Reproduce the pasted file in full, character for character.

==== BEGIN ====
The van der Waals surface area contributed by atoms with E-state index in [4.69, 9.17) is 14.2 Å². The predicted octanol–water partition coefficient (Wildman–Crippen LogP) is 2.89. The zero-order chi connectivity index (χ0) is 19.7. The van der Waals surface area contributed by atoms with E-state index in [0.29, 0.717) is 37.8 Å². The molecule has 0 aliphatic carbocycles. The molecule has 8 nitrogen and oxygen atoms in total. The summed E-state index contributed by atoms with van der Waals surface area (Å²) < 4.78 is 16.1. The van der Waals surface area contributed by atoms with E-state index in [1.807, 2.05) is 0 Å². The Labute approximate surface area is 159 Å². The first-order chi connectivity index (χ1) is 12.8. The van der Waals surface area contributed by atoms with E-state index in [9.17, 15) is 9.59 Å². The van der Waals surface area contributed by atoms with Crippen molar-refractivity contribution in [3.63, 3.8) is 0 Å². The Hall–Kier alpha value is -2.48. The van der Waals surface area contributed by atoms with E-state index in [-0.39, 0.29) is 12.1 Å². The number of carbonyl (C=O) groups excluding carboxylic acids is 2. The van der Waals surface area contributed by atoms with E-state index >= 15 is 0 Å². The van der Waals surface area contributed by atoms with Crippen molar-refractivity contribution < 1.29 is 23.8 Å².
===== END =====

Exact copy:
The van der Waals surface area contributed by atoms with E-state index in [4.69, 9.17) is 14.2 Å². The predicted octanol–water partition coefficient (Wildman–Crippen LogP) is 2.89. The zero-order chi connectivity index (χ0) is 19.7. The van der Waals surface area contributed by atoms with E-state index in [0.29, 0.717) is 37.8 Å². The molecule has 0 aliphatic carbocycles. The molecule has 8 nitrogen and oxygen atoms in total. The summed E-state index contributed by atoms with van der Waals surface area (Å²) < 4.78 is 16.1. The van der Waals surface area contributed by atoms with E-state index in [1.807, 2.05) is 0 Å². The Labute approximate surface area is 159 Å². The first-order chi connectivity index (χ1) is 12.8. The van der Waals surface area contributed by atoms with E-state index in [9.17, 15) is 9.59 Å². The van der Waals surface area contributed by atoms with Crippen molar-refractivity contribution in [3.63, 3.8) is 0 Å². The Hall–Kier alpha value is -2.48. The van der Waals surface area contributed by atoms with E-state index in [-0.39, 0.29) is 12.1 Å². The number of carbonyl (C=O) groups excluding carboxylic acids is 2. The van der Waals surface area contributed by atoms with E-state index >= 15 is 0 Å². The van der Waals surface area contributed by atoms with Crippen molar-refractivity contribution < 1.29 is 23.8 Å².